What Does Vitamin C Do for Your Skin?

Vitamins are superstar ingredients. They are essential for your health, both internally from ingesting food sources and topically from applying skincare products. In a prior post, I covered vitamin A, commonly added to anti-wrinkle products as retinol. Today, I'd like to discuss vitamin C, another hero ingredient commonly used in brightening formulas.


If the idea of Vitamin C brings to mind the song "Graduation," congratulations! You also graduated from high school in the early 2000s. Have a listen and reminisce. If you are not a millennial, thinking about vitamin C likely conjures up images of citrus fruits in your mind, and you're on the right track! Fruit ingredients are trending on social media, especially orange, due to the brightening and tone-correcting properties of vitamin C. KORA Organics has an entire range around noni fruit extract and Drunk Elephant has a Vitamin C serum that also includes pumpkin and pomegranate ingredients.


Benefits and Mechanism

Vitamin C has been shown to have a variety of skincare benefits, especially brightening and smoothing the skin. It is recommended to help even skin tone, reduce skin inflammation, and diminish the appearance of acne scars, fine lines and wrinkles, sun damage, and irregular pigmentation such as age spots. It can also improve hydration and shield skin from the visible impact of pollution. Together, these benefits help reduce the effects of aging on the skin and have led to the common usage of vitamin C in anti-aging formulations.


Topically, vitamin C works to neutralize free radicals as an antioxidant, interfere with melanin pigment production, and stimulate collagen production. Collagen gives skin its elasticity and youthful appearance. As you age, your skin produces less collagen which leads to sagging skin, fine lines, and wrinkles. Vitamin C works at a cellular level to increase skin cell turnover, support the production of collagen, and reverse skin damage from UV exposure.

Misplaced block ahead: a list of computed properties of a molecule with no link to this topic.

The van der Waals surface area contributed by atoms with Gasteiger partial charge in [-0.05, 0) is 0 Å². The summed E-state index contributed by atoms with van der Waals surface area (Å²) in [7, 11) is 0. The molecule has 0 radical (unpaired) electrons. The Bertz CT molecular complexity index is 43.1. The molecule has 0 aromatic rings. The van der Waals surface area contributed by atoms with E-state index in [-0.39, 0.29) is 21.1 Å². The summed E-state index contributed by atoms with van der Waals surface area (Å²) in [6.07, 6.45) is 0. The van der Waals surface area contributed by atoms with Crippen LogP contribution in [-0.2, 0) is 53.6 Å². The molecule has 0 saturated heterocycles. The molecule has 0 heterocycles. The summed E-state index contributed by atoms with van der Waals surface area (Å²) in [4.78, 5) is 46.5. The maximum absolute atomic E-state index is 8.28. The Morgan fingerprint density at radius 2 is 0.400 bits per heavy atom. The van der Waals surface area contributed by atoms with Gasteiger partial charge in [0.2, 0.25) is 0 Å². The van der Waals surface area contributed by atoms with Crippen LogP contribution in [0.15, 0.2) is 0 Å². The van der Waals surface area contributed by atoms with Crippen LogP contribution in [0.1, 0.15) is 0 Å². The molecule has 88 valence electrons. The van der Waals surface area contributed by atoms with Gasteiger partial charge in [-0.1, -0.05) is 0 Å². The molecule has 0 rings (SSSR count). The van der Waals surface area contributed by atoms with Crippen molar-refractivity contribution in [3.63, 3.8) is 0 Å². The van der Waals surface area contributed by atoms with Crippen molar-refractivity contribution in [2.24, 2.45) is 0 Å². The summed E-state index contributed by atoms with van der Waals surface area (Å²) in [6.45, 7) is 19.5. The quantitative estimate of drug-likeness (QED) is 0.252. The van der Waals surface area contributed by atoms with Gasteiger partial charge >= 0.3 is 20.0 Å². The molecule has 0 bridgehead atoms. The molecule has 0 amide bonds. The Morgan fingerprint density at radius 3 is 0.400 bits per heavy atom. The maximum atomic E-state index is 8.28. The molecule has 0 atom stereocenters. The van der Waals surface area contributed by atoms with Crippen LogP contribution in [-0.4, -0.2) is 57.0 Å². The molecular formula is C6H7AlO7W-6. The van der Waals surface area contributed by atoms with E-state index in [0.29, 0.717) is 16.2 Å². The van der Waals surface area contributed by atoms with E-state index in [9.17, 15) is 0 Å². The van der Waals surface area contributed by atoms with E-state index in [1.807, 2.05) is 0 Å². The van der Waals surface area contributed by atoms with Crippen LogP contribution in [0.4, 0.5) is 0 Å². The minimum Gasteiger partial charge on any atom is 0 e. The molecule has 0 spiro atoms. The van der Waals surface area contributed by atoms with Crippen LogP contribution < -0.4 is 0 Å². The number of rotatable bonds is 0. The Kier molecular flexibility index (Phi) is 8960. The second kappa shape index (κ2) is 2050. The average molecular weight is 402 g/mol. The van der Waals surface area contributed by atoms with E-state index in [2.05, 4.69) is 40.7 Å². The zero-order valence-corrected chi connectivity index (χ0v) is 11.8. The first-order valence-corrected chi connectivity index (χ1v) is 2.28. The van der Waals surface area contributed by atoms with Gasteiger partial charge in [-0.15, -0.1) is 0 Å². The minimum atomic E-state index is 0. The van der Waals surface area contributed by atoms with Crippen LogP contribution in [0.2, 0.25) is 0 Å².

For an interesting aside, scurvy, the disease associate with vitamin C deficiency, is characterized by a variety of symptoms related to the lack of collagen production in the body. Scurvy can be fatal if untreated because collagen is a primary structural protein in the human body, necessary for healthy blood vessels, muscle, skin, bone, and cartilage.


Chemical Names

There are many forms of vitamin C. All have antioxidant benefits that translate to anti-aging effects. The most common chemical name you will find on the ingredient list of cosmetic products is ascorbic acid or L-ascorbic acid. Other forms include include sodium ascorbyl phosphate, ascorbyl palmitate, retinyl ascorbate, tetrahexyldecyl ascorbate, magnesium ascorbyl phosphate, and ascorbyl glucoside.


Regulation

There is no FDA monograph for vitamin C. This means that products with vitamin C are regulated as cosmetics, not over-the-counter (OTC) drugs. This categorization limits the labeling requirements and regulatory oversight and also limits the claims that can be made for the products. That is why you will see claims like "reduces the appearance of age spots" and not "fades hyperpigmentation." For a refresher on FDA monographs and cosmetic claims, refer to Cosmetic or Drug? Regulatory Basics and FDA Monographs.


Consumer Considerations

In its purest form, vitamin C is unstable. As an antioxidant, it will react with oxygen and degrade when exposed to air. Even in shelf-stable formulas, commonly formulated with ferulic acid to boost stability, vitamin C will tend to oxidize and darken the appearance of the product over time. If you have an old serum that has changed from clear or light yellow color to brown or black, the oxidation process has occurred and the formula will no longer be effective.


To get the best possible results, look for products that are packaged in a way that minimizes the exposure to air and light. Avoid clear jars if possible. Opaque, air-restrictive containers are the best option in order to keep antioxidant ingredients stable after you start using the product. This is true for all antioxidants, not just vitamin C.


You can also choose a form that delivers as much vitamin C to the skin as possible. I often see vitamin C products in serum form. The conventional wisdom is to apply your skincare regimen in order from the lightest product to the heaviest. For example, at night you may start with a cleanser to remove makeup and dirt, follow with a light toner or mist, apply your vitamin C serum, and then follow with a heavier moisturizing cream. By choosing a lighter formula that is applied earlier in your routine, you can make sure the hero ingredient is being absorbed into the skin to do its tone-correcting and collagen stimulating work!


Final Thoughts

I hope you learned all about vitamin C from today's post and now know a bit more about a common skincare ingredient with a variety of benefits. As with any ingredient, I recommend trying a few different products until you find a formula that works for your skin. If you'd like to learn more about common cosmetic ingredients, check out Ingredients 101: Cosmetic Ingredients Broken Down by Source, Class, and Function. Do you have more questions on vitamin C? Is there another common ingredient that you would like to learn more about? Let me know in the comments!

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